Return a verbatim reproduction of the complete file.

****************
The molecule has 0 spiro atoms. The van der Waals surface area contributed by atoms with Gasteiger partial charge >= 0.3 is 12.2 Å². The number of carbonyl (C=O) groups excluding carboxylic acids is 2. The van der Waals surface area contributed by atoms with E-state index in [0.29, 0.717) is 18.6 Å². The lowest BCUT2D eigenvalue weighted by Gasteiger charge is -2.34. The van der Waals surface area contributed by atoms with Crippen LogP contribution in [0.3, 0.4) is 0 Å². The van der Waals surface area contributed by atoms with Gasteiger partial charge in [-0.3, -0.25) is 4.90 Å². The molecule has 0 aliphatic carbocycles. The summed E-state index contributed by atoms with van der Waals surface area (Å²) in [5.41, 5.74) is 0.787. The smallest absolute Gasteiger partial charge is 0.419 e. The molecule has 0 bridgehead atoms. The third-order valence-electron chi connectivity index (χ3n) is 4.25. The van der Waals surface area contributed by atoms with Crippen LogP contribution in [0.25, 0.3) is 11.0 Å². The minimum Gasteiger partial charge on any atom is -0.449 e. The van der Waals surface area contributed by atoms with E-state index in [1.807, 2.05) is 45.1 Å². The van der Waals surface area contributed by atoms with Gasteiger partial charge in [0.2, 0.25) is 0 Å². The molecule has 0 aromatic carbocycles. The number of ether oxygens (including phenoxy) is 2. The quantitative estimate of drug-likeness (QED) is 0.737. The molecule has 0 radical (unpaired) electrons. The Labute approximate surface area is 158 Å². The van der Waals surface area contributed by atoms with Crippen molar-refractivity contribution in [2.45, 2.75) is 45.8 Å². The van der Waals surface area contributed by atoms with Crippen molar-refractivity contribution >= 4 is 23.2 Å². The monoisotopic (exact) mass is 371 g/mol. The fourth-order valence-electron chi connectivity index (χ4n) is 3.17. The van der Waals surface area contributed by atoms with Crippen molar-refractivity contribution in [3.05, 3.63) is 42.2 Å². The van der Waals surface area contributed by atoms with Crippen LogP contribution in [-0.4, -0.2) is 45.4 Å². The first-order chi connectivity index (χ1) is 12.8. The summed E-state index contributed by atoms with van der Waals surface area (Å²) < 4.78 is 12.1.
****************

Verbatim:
The molecule has 0 spiro atoms. The van der Waals surface area contributed by atoms with Gasteiger partial charge >= 0.3 is 12.2 Å². The number of carbonyl (C=O) groups excluding carboxylic acids is 2. The van der Waals surface area contributed by atoms with E-state index in [0.29, 0.717) is 18.6 Å². The lowest BCUT2D eigenvalue weighted by Gasteiger charge is -2.34. The van der Waals surface area contributed by atoms with Crippen LogP contribution in [0.3, 0.4) is 0 Å². The van der Waals surface area contributed by atoms with Gasteiger partial charge in [-0.3, -0.25) is 4.90 Å². The molecule has 0 aliphatic carbocycles. The summed E-state index contributed by atoms with van der Waals surface area (Å²) in [5.41, 5.74) is 0.787. The smallest absolute Gasteiger partial charge is 0.419 e. The molecule has 0 bridgehead atoms. The third-order valence-electron chi connectivity index (χ3n) is 4.25. The van der Waals surface area contributed by atoms with Crippen LogP contribution in [0.25, 0.3) is 11.0 Å². The minimum Gasteiger partial charge on any atom is -0.449 e. The van der Waals surface area contributed by atoms with E-state index in [1.807, 2.05) is 45.1 Å². The van der Waals surface area contributed by atoms with Gasteiger partial charge in [0.2, 0.25) is 0 Å². The molecule has 0 aromatic carbocycles. The number of ether oxygens (including phenoxy) is 2. The quantitative estimate of drug-likeness (QED) is 0.737. The molecule has 0 radical (unpaired) electrons. The Labute approximate surface area is 158 Å². The van der Waals surface area contributed by atoms with Crippen molar-refractivity contribution in [2.45, 2.75) is 45.8 Å². The van der Waals surface area contributed by atoms with Crippen molar-refractivity contribution >= 4 is 23.2 Å². The monoisotopic (exact) mass is 371 g/mol. The fourth-order valence-electron chi connectivity index (χ4n) is 3.17. The van der Waals surface area contributed by atoms with Crippen molar-refractivity contribution in [3.05, 3.63) is 42.2 Å². The van der Waals surface area contributed by atoms with Crippen LogP contribution in [-0.4, -0.2) is 45.4 Å². The first-order chi connectivity index (χ1) is 12.8. The summed E-state index contributed by atoms with van der Waals surface area (Å²) < 4.78 is 12.1.